Experience and Intent

Purposefully bad?
Purposefully bad?




























So recently I've been digging back into a bit of No More Heroes for the Wii, the "Wii's best game" according to community pariah MattBodega (LOL Galaxy nub). But I'm not here to debate over it's subjective quality- I think it's a great game, and we can leave it at that- but I'm here to discuss the design philosiphy behind it. More specifically, the "Open World" aspect, which, put bluntly, is terrible.

People don't ever argue this, except perhaps crazed Wii fanboys over on Gamespot's System Wars board. No More Heroes could quite easily be delivered by a traditional, menu-based experience, and the game would probably be much better for it. However, some people are of the opinion that this aspect of the game is purposefully terrible. Their argument, as it goes, is that the open world is designed in such a way as to make the statement that open world games in general are pointless.

Check out this crazy in-progress UI
Check out this crazy in-progress UI
In my opinion, the game isn't a critique of gameplay in open world games, is simply poorly designed. The key here is deciphering the creator's intent. Some of you perhaps are the questioning type, and when you were forced to do literary analysis and such in school, perhaps you thought the same thing I did, that you're reading too much into these pieces and seeing things that are not actually there. The instructor's answer to this is that you must assume intent- that the creator surely meant for you to draw something greater out of it.  Now with literature, it is much easier to assume intent because auhors are generally provided the luxury of ambiguity. Game developers on the other hand, usually are not- forced to follow a publisher's press schedule, provide interviews, and keep the "hype" level on the game high- they are allowed little slack for artistic license (Unless, of course, you're Jonathan Blow).

We can conclude that No More Heroes is poorly designed in the same way we can conclud that Bayonetta is just straight up creepy, and not in an intellectual way (Which, ironically, Bodega wrote a blog on recently). If one looks at the statements made by Hideka Kamiya to 1UP about Bayonetta, you can see that he doesn't aim to make a statement about sexuality in games. He just likes seeing a lot of skin on his women. Take a look at his quote:

1UP: I can't imagine why people would have a hard time imagining a female as an awesome main character. I mean, women are beautiful. Would you really look at woman or would you rather look at a guy? And if you're playing one for however many hours...that was pretty much the inspiration for Tomb Raider when they were designing Lara Croft. The director of the game, Toby Gard, said, "If I'm gonna have to stare at the back of a character for nine or ten hours playing this game, I'd rather it be a girl." Just saying, this is not a new concept. You are, however, the first guy to create a character who's hair uncovers her body everytime she uses an attack, so you still have an edge.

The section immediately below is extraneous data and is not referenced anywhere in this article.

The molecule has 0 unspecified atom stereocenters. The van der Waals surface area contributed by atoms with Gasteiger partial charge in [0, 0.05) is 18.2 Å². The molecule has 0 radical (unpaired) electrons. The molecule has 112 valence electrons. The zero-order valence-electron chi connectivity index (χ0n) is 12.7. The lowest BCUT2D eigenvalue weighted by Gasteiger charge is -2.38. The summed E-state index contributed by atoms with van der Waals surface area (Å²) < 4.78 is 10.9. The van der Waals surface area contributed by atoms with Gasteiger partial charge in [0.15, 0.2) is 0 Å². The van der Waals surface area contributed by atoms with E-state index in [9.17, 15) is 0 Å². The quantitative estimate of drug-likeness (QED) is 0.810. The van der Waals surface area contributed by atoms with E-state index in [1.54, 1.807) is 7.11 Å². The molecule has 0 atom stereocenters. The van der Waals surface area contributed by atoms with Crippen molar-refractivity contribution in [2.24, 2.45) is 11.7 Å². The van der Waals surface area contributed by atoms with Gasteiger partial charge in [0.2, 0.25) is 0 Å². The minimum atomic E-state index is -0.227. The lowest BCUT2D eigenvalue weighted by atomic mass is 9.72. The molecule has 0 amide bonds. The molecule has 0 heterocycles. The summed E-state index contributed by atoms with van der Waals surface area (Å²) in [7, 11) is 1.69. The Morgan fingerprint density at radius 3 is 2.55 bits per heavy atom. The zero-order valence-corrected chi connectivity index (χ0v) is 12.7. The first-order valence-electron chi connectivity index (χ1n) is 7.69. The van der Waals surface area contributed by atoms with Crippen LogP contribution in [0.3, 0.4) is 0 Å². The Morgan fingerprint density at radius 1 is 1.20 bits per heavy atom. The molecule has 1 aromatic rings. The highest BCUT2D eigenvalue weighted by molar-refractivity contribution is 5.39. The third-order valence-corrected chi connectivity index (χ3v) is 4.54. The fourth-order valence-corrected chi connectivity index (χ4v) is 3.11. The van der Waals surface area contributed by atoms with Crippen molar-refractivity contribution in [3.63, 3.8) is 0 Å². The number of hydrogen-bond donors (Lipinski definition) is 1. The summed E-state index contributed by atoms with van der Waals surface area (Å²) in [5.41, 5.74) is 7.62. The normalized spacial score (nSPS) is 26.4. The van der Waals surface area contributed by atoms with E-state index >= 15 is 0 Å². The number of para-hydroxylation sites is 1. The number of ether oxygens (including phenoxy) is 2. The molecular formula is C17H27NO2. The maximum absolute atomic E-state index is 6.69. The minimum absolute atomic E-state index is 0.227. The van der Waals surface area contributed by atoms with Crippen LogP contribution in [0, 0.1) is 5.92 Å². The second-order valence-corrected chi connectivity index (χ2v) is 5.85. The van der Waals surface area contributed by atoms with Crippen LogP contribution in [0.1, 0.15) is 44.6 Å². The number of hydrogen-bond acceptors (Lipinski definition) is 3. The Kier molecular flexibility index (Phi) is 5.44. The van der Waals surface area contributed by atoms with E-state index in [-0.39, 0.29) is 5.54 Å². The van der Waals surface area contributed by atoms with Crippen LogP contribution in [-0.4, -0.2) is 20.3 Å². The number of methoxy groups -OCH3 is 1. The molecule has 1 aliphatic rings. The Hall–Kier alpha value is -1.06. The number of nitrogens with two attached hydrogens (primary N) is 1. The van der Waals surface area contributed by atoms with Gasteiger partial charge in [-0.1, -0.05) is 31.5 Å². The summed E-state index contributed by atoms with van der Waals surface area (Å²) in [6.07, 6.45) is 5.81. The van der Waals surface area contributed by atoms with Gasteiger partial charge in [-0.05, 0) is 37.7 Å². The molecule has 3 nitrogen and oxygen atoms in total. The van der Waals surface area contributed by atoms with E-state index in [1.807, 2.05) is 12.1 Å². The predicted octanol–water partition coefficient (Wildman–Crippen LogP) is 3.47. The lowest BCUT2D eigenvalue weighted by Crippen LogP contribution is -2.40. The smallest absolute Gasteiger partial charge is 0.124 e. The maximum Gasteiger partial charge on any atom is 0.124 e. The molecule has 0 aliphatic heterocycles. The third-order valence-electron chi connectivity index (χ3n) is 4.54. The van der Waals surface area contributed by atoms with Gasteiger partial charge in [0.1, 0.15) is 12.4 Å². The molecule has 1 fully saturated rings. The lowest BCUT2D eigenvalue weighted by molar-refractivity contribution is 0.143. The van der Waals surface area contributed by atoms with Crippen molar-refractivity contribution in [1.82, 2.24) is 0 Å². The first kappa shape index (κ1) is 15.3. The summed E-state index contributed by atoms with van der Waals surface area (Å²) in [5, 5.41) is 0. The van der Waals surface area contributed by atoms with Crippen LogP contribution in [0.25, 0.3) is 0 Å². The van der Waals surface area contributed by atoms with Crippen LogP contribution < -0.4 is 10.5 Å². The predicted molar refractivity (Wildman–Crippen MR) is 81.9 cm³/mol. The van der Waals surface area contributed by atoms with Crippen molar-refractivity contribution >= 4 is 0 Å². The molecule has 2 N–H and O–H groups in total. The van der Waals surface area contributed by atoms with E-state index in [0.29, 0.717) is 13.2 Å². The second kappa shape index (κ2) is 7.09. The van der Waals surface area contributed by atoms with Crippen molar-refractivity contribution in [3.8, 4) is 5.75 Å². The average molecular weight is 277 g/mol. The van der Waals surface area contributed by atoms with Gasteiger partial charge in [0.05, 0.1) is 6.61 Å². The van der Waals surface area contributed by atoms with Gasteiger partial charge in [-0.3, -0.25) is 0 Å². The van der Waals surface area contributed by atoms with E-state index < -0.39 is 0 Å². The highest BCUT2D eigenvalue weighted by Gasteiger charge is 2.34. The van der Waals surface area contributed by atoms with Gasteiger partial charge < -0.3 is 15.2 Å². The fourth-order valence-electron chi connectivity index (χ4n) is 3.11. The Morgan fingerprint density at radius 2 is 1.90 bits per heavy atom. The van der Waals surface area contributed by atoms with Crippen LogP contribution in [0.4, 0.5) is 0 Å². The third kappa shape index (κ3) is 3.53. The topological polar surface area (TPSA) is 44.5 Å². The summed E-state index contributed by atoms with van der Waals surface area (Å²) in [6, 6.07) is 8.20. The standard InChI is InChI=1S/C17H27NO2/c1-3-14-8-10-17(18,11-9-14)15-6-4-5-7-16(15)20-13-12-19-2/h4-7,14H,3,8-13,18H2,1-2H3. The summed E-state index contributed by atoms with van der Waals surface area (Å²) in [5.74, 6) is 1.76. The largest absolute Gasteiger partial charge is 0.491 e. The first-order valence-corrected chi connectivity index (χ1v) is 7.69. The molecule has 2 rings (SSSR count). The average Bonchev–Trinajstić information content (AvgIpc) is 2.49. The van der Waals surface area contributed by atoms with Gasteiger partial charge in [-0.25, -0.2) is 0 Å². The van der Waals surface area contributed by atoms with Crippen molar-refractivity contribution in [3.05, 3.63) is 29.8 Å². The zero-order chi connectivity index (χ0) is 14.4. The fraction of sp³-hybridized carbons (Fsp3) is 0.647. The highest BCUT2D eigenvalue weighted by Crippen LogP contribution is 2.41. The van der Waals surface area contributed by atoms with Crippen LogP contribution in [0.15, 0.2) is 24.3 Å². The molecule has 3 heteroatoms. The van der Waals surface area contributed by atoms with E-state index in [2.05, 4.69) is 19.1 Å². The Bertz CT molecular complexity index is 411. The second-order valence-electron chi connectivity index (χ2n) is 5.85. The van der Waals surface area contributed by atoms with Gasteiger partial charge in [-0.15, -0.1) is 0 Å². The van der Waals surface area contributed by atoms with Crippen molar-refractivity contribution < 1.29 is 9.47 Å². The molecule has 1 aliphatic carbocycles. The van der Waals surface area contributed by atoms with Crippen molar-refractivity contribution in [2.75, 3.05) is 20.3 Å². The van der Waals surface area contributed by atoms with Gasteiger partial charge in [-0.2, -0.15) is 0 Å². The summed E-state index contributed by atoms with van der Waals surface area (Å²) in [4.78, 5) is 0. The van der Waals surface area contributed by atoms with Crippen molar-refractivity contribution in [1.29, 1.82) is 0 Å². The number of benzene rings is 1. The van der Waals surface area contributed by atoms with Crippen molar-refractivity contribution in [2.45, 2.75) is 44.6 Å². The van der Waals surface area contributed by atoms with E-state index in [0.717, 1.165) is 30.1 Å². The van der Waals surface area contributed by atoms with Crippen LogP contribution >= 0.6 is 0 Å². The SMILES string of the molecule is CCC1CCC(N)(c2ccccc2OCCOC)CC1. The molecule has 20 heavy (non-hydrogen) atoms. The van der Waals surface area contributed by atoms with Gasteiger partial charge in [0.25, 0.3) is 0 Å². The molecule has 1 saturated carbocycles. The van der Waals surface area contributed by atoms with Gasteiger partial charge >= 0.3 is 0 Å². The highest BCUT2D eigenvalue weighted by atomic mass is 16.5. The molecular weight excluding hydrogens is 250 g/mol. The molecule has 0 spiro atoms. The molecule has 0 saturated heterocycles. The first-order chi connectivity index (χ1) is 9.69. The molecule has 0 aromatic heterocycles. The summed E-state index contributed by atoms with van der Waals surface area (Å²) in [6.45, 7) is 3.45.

HK:
I strongly feel that women outside should dress like her. Like, when she does a hair attack, you'd see the skin. I want women to wear fashion like that.
1UP: Does that mean that we'll be able to see what you like in a girl by playing this game?
HK:
Yes.

Hardly the statements of an intellectual. In the same manner, one can look back at statements made by No More Heores creator Suda51 prior to the launch of his game, and see how he spoke of standardizing the gameplay in order to reach Western audiences and people who were put off by the bizarre Killer7. In an interview with GamesRadar, Suda specifically points out open-world gaming as something he wants to see more of, specifically the GTA style of open-world, which some claim his game is critiquing.

GR: What games would be a good example of the ones you'd like to see, or your favorite games?

S5: The Warriors from Rockstar. I'm not really sure if that level of violence is okay for Japanese but, well, I still want them to play it. I think that kind of free sandbox style of GTA is [also] something I want more Japanese creators to get influenced by.
While I do love No More Heroes, certain aspects of it's design are simply lacking. Such poor design points out the flaws inherent in the open world structure, but not because it was intended, simply because novices to the open-world type of design are going to make the novice mistakes. A team like Rockstar can take on the genre masterfully in GTA4, but a team that has never taken on an open-world project cannot realistically expect to do it perfectly- even competently- their first time. No More Heroes has no grand critique of sandbox games, it simply suffers from the poor design that is to be expected from a small, novice team new to the genre.

The message here isn't that games never make statements through gameplay, but not to extrapolate them when they aren't intended. I'm a big believer in games being able to promote a message through gameplay (In fact, I think it's where the future of storytelling in the medium lies), but I'm also a big believer in remaining firmly grounded in intent, and not extrapolating bullshit that doesn't exist from anything, be it a literary work, a movie, or even a game. Some things are open to interpretation, this I agree on, but when the creator clearly expresses an intent, it makes it much harder to argue a case opposite that stated intent.
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